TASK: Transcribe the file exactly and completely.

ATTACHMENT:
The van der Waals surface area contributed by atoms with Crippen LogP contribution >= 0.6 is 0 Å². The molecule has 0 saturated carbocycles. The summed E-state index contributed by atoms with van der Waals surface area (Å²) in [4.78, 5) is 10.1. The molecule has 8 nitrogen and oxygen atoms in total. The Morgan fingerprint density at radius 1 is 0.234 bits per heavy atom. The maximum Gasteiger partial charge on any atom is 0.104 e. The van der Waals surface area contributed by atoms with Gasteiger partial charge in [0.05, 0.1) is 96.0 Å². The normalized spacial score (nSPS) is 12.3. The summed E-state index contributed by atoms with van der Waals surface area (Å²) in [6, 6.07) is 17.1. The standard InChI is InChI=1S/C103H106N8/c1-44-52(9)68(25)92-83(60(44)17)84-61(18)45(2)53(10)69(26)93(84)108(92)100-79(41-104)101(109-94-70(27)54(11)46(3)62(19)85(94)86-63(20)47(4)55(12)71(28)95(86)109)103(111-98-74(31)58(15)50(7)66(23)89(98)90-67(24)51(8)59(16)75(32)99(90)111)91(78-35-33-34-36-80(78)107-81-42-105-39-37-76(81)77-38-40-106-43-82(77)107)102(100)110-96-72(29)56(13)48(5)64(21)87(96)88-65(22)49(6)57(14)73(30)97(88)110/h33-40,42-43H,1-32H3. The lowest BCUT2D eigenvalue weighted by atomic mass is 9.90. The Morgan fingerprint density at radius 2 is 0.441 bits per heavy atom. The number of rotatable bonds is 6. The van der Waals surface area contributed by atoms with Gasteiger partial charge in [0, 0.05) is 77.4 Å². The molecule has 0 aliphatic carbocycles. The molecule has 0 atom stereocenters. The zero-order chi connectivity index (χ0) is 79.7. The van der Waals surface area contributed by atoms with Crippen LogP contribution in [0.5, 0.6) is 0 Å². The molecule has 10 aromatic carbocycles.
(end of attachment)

The van der Waals surface area contributed by atoms with Crippen LogP contribution >= 0.6 is 0 Å². The molecule has 0 saturated carbocycles. The summed E-state index contributed by atoms with van der Waals surface area (Å²) in [4.78, 5) is 10.1. The molecule has 8 nitrogen and oxygen atoms in total. The Morgan fingerprint density at radius 1 is 0.234 bits per heavy atom. The maximum Gasteiger partial charge on any atom is 0.104 e. The van der Waals surface area contributed by atoms with Gasteiger partial charge in [0.05, 0.1) is 96.0 Å². The normalized spacial score (nSPS) is 12.3. The summed E-state index contributed by atoms with van der Waals surface area (Å²) in [6, 6.07) is 17.1. The standard InChI is InChI=1S/C103H106N8/c1-44-52(9)68(25)92-83(60(44)17)84-61(18)45(2)53(10)69(26)93(84)108(92)100-79(41-104)101(109-94-70(27)54(11)46(3)62(19)85(94)86-63(20)47(4)55(12)71(28)95(86)109)103(111-98-74(31)58(15)50(7)66(23)89(98)90-67(24)51(8)59(16)75(32)99(90)111)91(78-35-33-34-36-80(78)107-81-42-105-39-37-76(81)77-38-40-106-43-82(77)107)102(100)110-96-72(29)56(13)48(5)64(21)87(96)88-65(22)49(6)57(14)73(30)97(88)110/h33-40,42-43H,1-32H3. The lowest BCUT2D eigenvalue weighted by atomic mass is 9.90. The Morgan fingerprint density at radius 2 is 0.441 bits per heavy atom. The number of rotatable bonds is 6. The van der Waals surface area contributed by atoms with Gasteiger partial charge in [0, 0.05) is 77.4 Å². The molecule has 0 aliphatic carbocycles. The molecule has 0 atom stereocenters. The zero-order chi connectivity index (χ0) is 79.7. The van der Waals surface area contributed by atoms with Crippen LogP contribution in [0.5, 0.6) is 0 Å². The molecule has 10 aromatic carbocycles.